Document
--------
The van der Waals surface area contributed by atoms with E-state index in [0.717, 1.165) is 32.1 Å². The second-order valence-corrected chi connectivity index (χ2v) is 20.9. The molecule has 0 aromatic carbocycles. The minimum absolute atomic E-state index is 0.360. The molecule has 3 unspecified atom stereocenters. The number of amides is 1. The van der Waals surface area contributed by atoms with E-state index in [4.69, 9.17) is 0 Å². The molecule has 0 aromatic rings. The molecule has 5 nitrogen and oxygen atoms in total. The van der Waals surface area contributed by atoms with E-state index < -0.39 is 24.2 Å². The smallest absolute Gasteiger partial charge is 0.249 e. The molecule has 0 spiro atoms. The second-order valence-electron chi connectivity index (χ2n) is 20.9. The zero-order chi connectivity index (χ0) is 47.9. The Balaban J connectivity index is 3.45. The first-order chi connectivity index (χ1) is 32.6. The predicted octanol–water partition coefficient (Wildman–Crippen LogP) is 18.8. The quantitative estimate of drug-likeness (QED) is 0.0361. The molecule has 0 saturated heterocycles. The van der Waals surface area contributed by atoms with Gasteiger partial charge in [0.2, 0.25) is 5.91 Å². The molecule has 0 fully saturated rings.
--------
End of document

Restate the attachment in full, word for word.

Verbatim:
The van der Waals surface area contributed by atoms with E-state index in [0.717, 1.165) is 32.1 Å². The second-order valence-corrected chi connectivity index (χ2v) is 20.9. The molecule has 0 aromatic carbocycles. The minimum absolute atomic E-state index is 0.360. The molecule has 3 unspecified atom stereocenters. The number of amides is 1. The van der Waals surface area contributed by atoms with E-state index in [4.69, 9.17) is 0 Å². The molecule has 0 aromatic rings. The molecule has 5 nitrogen and oxygen atoms in total. The van der Waals surface area contributed by atoms with E-state index < -0.39 is 24.2 Å². The smallest absolute Gasteiger partial charge is 0.249 e. The molecule has 0 spiro atoms. The second-order valence-electron chi connectivity index (χ2n) is 20.9. The zero-order chi connectivity index (χ0) is 47.9. The Balaban J connectivity index is 3.45. The first-order chi connectivity index (χ1) is 32.6. The predicted octanol–water partition coefficient (Wildman–Crippen LogP) is 18.8. The quantitative estimate of drug-likeness (QED) is 0.0361. The molecule has 0 saturated heterocycles. The van der Waals surface area contributed by atoms with Gasteiger partial charge in [0.2, 0.25) is 5.91 Å². The molecule has 0 fully saturated rings.